Hackers compromised a railway system’s routing and switching devices and rendered them inoperable by encrypting them to stop Russian soldiers

A hacktivist operation in Belarus would have managed to compromise the computer systems that control the country’s railway infrastructure in an effort to stop the advance of Russian troops into Ukrainian territory. Identified as Cyber Partisans, the hackers claim to have disrupted the operations of some trains in local cities such as Minks, Orsha and Osipovichi.

In its plans to take the city of Kiev as quickly as possible, the Russian army has used Belarus as a shorter access point to Ukrainian territory, employing the Belarusian railway system. In the face of this and other military tactics, groups of technology professionals and others with computer expertise have teamed up on social media to identify Russian websites and officials who could be targets of cyberattacks.

While it has been confirmed that some trains in these cities have not been able to operate conventionally, so far it has not been possible to verify if this is due to the actions of the hacktivist group.

Through a Telegram channel, an alleged former worker of the Belarusian railway system confirmed to his subscribers that the train systems in Minsk and Orsha are almost completely paralyzed, reports that have been replicated in other online forums. So far, no representative of the Belarusian government has made statements on the matter.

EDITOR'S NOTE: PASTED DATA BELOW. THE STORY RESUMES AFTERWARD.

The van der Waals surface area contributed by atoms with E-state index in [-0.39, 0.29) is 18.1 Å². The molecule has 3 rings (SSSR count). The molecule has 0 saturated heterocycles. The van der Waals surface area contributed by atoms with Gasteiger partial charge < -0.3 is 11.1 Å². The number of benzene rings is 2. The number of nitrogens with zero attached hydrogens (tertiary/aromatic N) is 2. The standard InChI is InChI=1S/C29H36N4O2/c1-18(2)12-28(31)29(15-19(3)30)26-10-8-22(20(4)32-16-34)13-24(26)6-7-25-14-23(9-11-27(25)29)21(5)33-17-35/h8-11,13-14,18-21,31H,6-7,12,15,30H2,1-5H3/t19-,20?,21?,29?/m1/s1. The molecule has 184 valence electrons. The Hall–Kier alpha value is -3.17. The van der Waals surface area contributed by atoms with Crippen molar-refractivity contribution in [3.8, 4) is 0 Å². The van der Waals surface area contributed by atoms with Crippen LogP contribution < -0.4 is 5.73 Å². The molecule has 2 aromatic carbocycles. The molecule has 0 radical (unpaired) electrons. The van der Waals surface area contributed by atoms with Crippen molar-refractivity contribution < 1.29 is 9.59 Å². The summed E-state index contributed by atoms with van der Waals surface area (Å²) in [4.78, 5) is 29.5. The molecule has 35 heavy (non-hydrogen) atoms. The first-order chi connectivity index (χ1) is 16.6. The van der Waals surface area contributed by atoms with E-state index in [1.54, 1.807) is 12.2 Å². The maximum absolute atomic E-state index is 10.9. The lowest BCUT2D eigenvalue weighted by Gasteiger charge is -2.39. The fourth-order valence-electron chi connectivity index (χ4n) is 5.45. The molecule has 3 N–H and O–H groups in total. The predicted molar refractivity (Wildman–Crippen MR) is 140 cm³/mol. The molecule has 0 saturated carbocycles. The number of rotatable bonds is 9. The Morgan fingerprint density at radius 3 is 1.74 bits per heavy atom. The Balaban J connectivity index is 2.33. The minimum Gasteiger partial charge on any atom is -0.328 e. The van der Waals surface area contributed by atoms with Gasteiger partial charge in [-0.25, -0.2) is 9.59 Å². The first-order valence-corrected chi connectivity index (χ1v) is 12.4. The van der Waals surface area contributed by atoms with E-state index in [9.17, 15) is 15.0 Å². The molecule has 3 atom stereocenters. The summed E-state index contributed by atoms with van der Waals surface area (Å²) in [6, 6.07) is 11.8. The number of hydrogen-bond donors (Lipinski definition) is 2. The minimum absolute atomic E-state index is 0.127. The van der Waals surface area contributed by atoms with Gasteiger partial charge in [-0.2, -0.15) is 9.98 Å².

For their part, Cyber Partisans hackers claim that the purpose of the attack was to slow the advance of Russian troops traveling from military bases in Belarus to northern Ukraine, which would allow the Ukrainian government to prepare the defense of its territory with more time. Cyber Partisans notes that the trains were put into “manual mode,” which would significantly delay progress.

In early 2022, the hacktivism group claimed to have attacked Belarusian Railway’s systems, encrypting most of the company’s servers, databases and workstations. Cyber Partisans has been involved in the attack by multiple Belarusian government and police agencies over the past few months, including the well-known leak of thousands of police records and images collected by police drones, detention centers and phone recordings related to police investigations.

To learn more about information security risks, malware variants, vulnerabilities and information technologies, feel free to access the International Institute of Cyber Security (IICS) websites.